Mark Farrar, CEO, AAT (Association of Accounting Technicians) explains why unethical practices can create problems...
Beware of unethical business practices
We’ve all heard about recent scandals that have engulfed some multi-national corporations, be it the spill from BP’s Deepwater Horizon oil rig or the low levels of tax paid by the likes of Google, Amazon, Starbucks and Apple. Apparently unethical practices such as these have impacted on each brand’s reputations, and furthermore may have hit the nation’s conscience when it comes to major purchasing decisions.
According to new research from the Association of Accounting Technicians (AAT), more than two out of three consumers say that, when making decisions about buying products or services, they are directly influenced by the ethical behaviour of the company involved. This doesn’t just affect their purchasing thoughts when it comes to the largest of companies, but across all businesses and organisations.
Having an ethical framework at the heart of your business can therefore be vital in attracting and retaining new customers. This is particularly true in relation to company taxes, with 43% of respondents telling us that not participating in tax avoidance was an important consideration when they were deciding whether or not to engage. Other ethical factors that ranked highly for consumers included maximum transparency around company accounts; having a strict ethical code over their supply chain; and being careful with sensitive client data.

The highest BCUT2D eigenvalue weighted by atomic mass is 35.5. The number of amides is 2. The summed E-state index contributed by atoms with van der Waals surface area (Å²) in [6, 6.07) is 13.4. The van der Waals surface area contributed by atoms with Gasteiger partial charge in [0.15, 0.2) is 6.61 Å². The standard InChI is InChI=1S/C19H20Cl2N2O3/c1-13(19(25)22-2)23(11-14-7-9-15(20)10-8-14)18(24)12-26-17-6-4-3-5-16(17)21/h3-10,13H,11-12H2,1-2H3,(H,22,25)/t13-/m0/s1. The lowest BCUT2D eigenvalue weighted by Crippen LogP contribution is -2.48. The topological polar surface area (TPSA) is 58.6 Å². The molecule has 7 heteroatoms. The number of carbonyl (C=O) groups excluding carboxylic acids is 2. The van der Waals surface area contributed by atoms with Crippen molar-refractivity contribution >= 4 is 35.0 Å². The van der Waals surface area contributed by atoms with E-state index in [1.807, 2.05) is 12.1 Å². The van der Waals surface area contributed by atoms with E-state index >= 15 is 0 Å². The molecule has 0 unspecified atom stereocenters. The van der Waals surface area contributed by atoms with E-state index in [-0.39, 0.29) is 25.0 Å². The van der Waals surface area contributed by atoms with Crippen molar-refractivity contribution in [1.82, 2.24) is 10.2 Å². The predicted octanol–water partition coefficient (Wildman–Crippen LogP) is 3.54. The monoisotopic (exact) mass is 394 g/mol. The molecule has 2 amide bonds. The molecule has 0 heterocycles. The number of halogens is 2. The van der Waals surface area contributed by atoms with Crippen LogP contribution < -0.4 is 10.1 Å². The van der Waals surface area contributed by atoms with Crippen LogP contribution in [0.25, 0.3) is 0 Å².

While tax avoidance may be legal, numerous high profile cases mean that the Government – supported by consumer sentiment – is keen to clamp down on the tax gap. This gap is defined as the difference between the amount of taxes collected by HMRC and the amount of taxes owed. It’s currently believed to stand at between £33 and £34 billion, with small and medium-sized businesses (SMEs) being responsible for the bulk of the deficit at an estimated £16.5 billion.
Many SMEs have limited resources which can often present challenges when it comes to tax compliance and adopting best practice. But as our research shows, demonstrating strong ethical behaviour is seen to be the right thing to do. Consumers want to feel confident in the choices they make, and it can therefore be good for businesses who undertake best practice.
Of course, a key challenge around tax within the SME sector is the perceived injustice of sweetheart deals between HMRC and larger businesses. Here large companies appear to pay tax via negotiation rather than by the rules, creating an understandable sense of injustice amongst the SME community. There are signs that HMRC is beginning to tackle this problem but much more remains to be done.
Mark Farrar, CEO, AAT (Association of Accounting Technicians)